On the other hand, a mean rooster won’t perform the dance. They will just forcefully jump on the back of the hen, bite their neck, and force them into the ground. If you catch your rooster doing this, it might be time to get a new rooster, as this can cause stress on your hens and cause defects in your eggs.
Your Ratio of Hens to Roosters May Be Off.
Experts typically recommend having about one rooster for every ten hens. Having multiple roosters is acceptable in larger flocks. Just keep in mind that the leading rooster, or “top rooster”, will claim all or most breeding rights.
In other words, he is the alpha male who gets to breed first. His sperm will typically supersede the other roosters in fertilizing the eggs.
You should also keep in mind that if you choose to keep multiple roosters, they may tend to get aggressive towards one other, fighting for the top rooster position. This can also lead to overbreeding or even aggressive mating with your hens. This may result in higher stress for your hens, eventually leading to unhealthy yields and possible egg defects.
You May Find That Your Hen is Fighting Off Your Rooster(s).
If you are trying to introduce a new rooster to a flock of hens, you may find that they are fighting him off. Another instance may be if the hen is protecting her baby chicks from a rooster.
A third reason your hens may fight a rooster is if he has a habit of mounting them aggressively to mate. Sometimes, roosters can get a bit bossy and harass your hens to assert dominance and fertilize them to grow their flock.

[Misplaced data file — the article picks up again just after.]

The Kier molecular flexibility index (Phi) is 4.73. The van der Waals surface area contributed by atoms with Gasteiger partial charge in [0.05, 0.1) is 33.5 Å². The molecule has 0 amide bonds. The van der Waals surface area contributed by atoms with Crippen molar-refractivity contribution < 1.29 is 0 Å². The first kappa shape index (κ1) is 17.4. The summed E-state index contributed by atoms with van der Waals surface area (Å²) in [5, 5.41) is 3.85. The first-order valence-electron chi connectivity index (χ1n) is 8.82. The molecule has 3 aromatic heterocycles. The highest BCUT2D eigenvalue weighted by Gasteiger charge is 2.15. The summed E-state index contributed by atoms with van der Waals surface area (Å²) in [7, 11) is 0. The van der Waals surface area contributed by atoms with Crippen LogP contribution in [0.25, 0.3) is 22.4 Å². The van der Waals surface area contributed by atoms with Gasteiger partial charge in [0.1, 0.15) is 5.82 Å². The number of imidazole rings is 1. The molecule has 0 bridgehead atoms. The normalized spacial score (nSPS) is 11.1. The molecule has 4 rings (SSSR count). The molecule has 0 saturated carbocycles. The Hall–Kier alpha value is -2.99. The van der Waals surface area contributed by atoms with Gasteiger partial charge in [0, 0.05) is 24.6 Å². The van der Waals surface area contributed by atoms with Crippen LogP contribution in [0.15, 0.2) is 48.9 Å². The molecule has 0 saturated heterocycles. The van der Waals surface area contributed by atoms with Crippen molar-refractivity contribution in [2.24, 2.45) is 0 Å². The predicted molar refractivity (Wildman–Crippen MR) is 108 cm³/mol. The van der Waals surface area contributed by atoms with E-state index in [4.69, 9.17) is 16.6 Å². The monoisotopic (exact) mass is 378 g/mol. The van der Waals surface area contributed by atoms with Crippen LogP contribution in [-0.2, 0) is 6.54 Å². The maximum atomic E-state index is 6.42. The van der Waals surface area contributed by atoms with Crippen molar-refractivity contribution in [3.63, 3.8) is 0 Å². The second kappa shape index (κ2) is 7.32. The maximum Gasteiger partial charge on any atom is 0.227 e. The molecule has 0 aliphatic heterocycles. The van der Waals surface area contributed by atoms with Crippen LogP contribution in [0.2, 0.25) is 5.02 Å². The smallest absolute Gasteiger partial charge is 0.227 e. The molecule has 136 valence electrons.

Your Hen is Rejecting Sperm.
If hens are particularly stressed or malnourished, they may also reject sperm. Their reproductive system’s goal for rejecting and keeping certain sperm is to reproduce with the top rooster, or the alpha rooster, as this will produce the healthier, stronger flock.
How to Encourage Your Chickens to Mate and Fertilize More Eggs.
The number one thing to remember when trying to grow a healthy flock is to maintain a healthy, well-balanced diet for your chickens. A safe and stress-free habitat will also promote a healthier flock. Below is a list of tips that will also help yield the best results when it comes to promoting the fertilization of eggs.
- Limit the number of roosters to eliminate as much competition and encourage more fertilization by the top rooster.
- Remove roosters older than six years old, as their fertility decreases with age, and eventually, they will become infertile. These top roosters may continue to dominate the other roosters but with little to no fertility yield.
- Be sure to provide a safe and healthy environment for your flock, as unclean and predator-infested environments can cause stress and possible infertility. Your roosters are also there to protect your hens, but they can’t be their only defense.
- Finally, as stated earlier in this article, a well-balanced diet will promote fertility and the urge to reproduce.
It’s a natural duty of a hen to keep laying eggs. If your hen has never been around a rooster, then for sure, the eggs would be infertile.
There are many factors that go into growing your flock and encouraging more fertility among your chickens. Key things to remember:
- Safe, clean, stress-free habitat.
- An appropriate ratio of hens to roosters
- Well-balanced diet: food, nutrients, water
- Make sure you have a good, fertile rooster that protects your hens, as well as respects your hens during the mating process, rather than attacking them.